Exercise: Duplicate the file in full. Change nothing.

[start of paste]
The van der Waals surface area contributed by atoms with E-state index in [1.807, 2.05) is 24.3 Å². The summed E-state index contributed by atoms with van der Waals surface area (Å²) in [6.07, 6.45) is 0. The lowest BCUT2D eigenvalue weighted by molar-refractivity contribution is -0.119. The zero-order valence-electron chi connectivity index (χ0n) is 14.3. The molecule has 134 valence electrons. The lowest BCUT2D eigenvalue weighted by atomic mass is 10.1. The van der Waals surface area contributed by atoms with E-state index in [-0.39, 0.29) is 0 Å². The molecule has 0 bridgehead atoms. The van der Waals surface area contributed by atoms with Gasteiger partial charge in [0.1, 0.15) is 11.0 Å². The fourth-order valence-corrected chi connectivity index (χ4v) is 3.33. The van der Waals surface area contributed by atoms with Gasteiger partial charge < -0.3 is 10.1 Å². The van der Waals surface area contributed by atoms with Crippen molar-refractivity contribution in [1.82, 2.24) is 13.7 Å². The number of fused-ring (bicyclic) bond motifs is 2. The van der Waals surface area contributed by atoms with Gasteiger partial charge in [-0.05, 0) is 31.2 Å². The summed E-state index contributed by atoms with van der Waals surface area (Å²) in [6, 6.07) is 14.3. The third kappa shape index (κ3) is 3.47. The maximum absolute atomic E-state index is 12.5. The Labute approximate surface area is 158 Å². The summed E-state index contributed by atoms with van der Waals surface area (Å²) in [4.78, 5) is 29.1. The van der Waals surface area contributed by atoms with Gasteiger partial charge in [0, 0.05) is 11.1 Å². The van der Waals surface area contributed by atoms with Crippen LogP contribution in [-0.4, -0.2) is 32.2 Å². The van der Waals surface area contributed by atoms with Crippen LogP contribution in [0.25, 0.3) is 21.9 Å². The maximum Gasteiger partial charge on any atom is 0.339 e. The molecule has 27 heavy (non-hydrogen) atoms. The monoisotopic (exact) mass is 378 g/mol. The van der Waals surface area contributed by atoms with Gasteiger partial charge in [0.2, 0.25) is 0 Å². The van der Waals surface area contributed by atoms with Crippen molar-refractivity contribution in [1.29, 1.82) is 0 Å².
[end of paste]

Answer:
The van der Waals surface area contributed by atoms with E-state index in [1.807, 2.05) is 24.3 Å². The summed E-state index contributed by atoms with van der Waals surface area (Å²) in [6.07, 6.45) is 0. The lowest BCUT2D eigenvalue weighted by molar-refractivity contribution is -0.119. The zero-order valence-electron chi connectivity index (χ0n) is 14.3. The molecule has 134 valence electrons. The lowest BCUT2D eigenvalue weighted by atomic mass is 10.1. The van der Waals surface area contributed by atoms with E-state index in [-0.39, 0.29) is 0 Å². The molecule has 0 bridgehead atoms. The van der Waals surface area contributed by atoms with Gasteiger partial charge in [0.1, 0.15) is 11.0 Å². The fourth-order valence-corrected chi connectivity index (χ4v) is 3.33. The van der Waals surface area contributed by atoms with Gasteiger partial charge < -0.3 is 10.1 Å². The van der Waals surface area contributed by atoms with Crippen molar-refractivity contribution in [1.82, 2.24) is 13.7 Å². The number of fused-ring (bicyclic) bond motifs is 2. The van der Waals surface area contributed by atoms with Gasteiger partial charge in [-0.05, 0) is 31.2 Å². The summed E-state index contributed by atoms with van der Waals surface area (Å²) in [6, 6.07) is 14.3. The third kappa shape index (κ3) is 3.47. The maximum absolute atomic E-state index is 12.5. The Labute approximate surface area is 158 Å². The summed E-state index contributed by atoms with van der Waals surface area (Å²) in [4.78, 5) is 29.1. The van der Waals surface area contributed by atoms with Gasteiger partial charge in [0, 0.05) is 11.1 Å². The van der Waals surface area contributed by atoms with Crippen LogP contribution in [-0.4, -0.2) is 32.2 Å². The van der Waals surface area contributed by atoms with Crippen LogP contribution in [0.25, 0.3) is 21.9 Å². The maximum Gasteiger partial charge on any atom is 0.339 e. The molecule has 27 heavy (non-hydrogen) atoms. The monoisotopic (exact) mass is 378 g/mol. The van der Waals surface area contributed by atoms with Gasteiger partial charge in [0.2, 0.25) is 0 Å². The van der Waals surface area contributed by atoms with Crippen molar-refractivity contribution in [1.29, 1.82) is 0 Å².